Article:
MFA Thesis Exhibition, Grounding, In Touch / Inland Waters II by Brittany Reitzel and Sam Neal
Brittany Reitzel is currently an MFA candidate at UBCO whose primary interests are grounding practices, forest bathing and site-specific expanded painting practices. She graduated from Brock University in 2016 with a BFA (Honours). In her current practice she works at the intersection of painting, ceramics and performance. She positions herself as a settler and long-term visitor on unceded Syilx territory, where she is interested in the boundaries of our human bodies in relation to the land. Her work posits a tactile unlearning of settler values and attitudes when working with and on the land.
Grounding, In Touch is a body of work that documents my process of grounding myself through creating site-specific artwork on the unceded traditional lands of the Syilx nation. As a settler I work directly on and with the land to open my body to ‘touch’ and be ‘touched’ by the land and provide a direct translation of the sensations I feel. I create works bare-foot and trade my paint brushes for my hands and other body parts, relating to the mindfulness theory of ‘grounding’, whereby is a process which our bodies “electrically reconnect to the earth when our skin is in direct contact with it”.
Like the permeable boundary of body, the canvas and clay are places of ‘encounter and transformation’. Through clay I am able to explore the softness of material, the absence and presence of the body and the movement from matter to object. The growth and decay of nature and the body’s natural cycles are my inspiration. Using my hands as the primary tool to create, the work reveals the material’s relations to my body and its movements. The hand is exaggerated in my work leaving pinches, mini recesses and fingerprints. With my hand emphasized, connections are made to the process and the resulting final form reveals its own creation.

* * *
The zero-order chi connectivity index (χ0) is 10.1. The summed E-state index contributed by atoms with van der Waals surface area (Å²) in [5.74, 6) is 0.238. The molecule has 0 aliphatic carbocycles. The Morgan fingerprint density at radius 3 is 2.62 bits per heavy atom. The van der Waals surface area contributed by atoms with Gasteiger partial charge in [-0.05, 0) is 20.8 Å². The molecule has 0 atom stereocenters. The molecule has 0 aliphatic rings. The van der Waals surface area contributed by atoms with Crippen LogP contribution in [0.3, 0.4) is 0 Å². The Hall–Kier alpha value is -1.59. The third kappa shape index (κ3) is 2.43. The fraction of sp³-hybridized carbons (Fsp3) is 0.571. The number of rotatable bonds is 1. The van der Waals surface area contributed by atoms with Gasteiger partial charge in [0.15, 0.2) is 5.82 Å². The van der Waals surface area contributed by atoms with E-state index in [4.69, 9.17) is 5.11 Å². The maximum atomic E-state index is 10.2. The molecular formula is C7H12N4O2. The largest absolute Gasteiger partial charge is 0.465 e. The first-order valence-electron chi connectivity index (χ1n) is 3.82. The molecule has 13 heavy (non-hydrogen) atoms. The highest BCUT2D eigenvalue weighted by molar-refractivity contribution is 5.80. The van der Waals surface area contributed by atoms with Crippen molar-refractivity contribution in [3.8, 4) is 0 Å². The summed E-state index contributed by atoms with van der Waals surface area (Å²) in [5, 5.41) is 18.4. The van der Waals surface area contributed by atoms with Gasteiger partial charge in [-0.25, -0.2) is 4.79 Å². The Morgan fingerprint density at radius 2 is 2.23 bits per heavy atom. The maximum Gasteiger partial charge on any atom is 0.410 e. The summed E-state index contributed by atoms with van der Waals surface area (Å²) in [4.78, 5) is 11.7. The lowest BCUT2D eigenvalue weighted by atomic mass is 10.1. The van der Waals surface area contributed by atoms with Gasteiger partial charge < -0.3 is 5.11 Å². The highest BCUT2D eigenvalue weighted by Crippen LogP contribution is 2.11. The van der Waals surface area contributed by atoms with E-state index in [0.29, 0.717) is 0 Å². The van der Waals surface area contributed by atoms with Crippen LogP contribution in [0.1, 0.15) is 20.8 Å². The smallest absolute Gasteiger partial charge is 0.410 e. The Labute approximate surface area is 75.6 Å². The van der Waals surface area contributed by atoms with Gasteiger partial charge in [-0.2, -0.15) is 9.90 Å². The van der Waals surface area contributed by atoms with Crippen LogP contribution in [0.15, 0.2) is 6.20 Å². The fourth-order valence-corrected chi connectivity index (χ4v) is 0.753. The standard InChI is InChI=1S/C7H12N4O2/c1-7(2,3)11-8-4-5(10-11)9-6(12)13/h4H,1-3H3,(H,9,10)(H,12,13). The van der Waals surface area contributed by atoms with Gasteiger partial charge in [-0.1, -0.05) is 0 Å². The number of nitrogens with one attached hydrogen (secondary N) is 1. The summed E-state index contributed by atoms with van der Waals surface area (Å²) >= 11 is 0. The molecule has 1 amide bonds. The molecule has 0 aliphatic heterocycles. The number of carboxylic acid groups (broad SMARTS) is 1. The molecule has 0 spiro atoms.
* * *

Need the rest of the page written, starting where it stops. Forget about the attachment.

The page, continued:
The work talks to my role in that creation and bears vulnerability to the presence of my own body. It comments on the interface of myself and other natural forms. Prying open raw material as grounds to discover the interwoven relationship between my body and other natural phenomena. Like a flower in bloom the sculptures reveal the gradual opening up between myself, the material and the land. Recording the stages of growth and transformation as I become further attuned to the Okanagan valley.
Sam Neal is currently studying for his MFA in Visual Arts at the University of British Columbia Okanagan campus. His most recent work utilizes cyanotype, a photographic process, to create a collaboration between the artist and the environment. He accepted the Graduate Scholarship Award in 2020 and has been a teaching assistant in photography since 2019. He is also a research assistant for Living with Wildfire, a project funded by the New Frontiers in Research Fund. Neal has exhibited most recently at The Alternator Centre for Contemporary Art. He also exhibited for the Spring Festival of the Arts 2021, which featured a video installation at the Rotary Centre for the Arts.
Inland Waters II is an exploration of time, place and process. Using cyanotype chemicals, a photographic process discovered in 1842, I brush large pieces of paper that become sensitive to UV light once dry. Each of the works is created in collaboration with a body of water. I have been drawn to how water can appear to change color when light moves across it, how we can see water’s surface and its depths and how it reflects and refracts to create caustics. I carry the sensitized paper to the water and let the water impact or flow over it. The paper is then left to expose and dry at the site in which it is created. The connection between the overlapping of water, light and my engagement with the process explores a performative relationship with nature that can be visualized as a direct mapping of a place.
Inland Waters II features detailed prints that incorporate digital and screen printmaking, alongside the original cyanotypes. The prints depict the reaction between chemicals, water and light on the paper’s surface during the initial contact with water and after it oxidizes in the following days.
Each body of water acts as a potential threat to the land around it through processes such as shoreline erosion, flooding and other forms of environmental degradation. The cyanotypes in this space are left unfixed, and they retain sediment that is carried along with these bodies of water. They are impermanent objects that are susceptible to growth and decay.
Fixing a cyanotype would require me to thoroughly wash the material and let it dry to its final state. By leaving them unfixed, sediment, algae, and other deposits that reacted with the chemicals remain on the paper’s fibre. The sediment and any other organic material can grow, fall off or stay in place. Ultimately, each piece is a living object within an interior space, reflecting its original environment.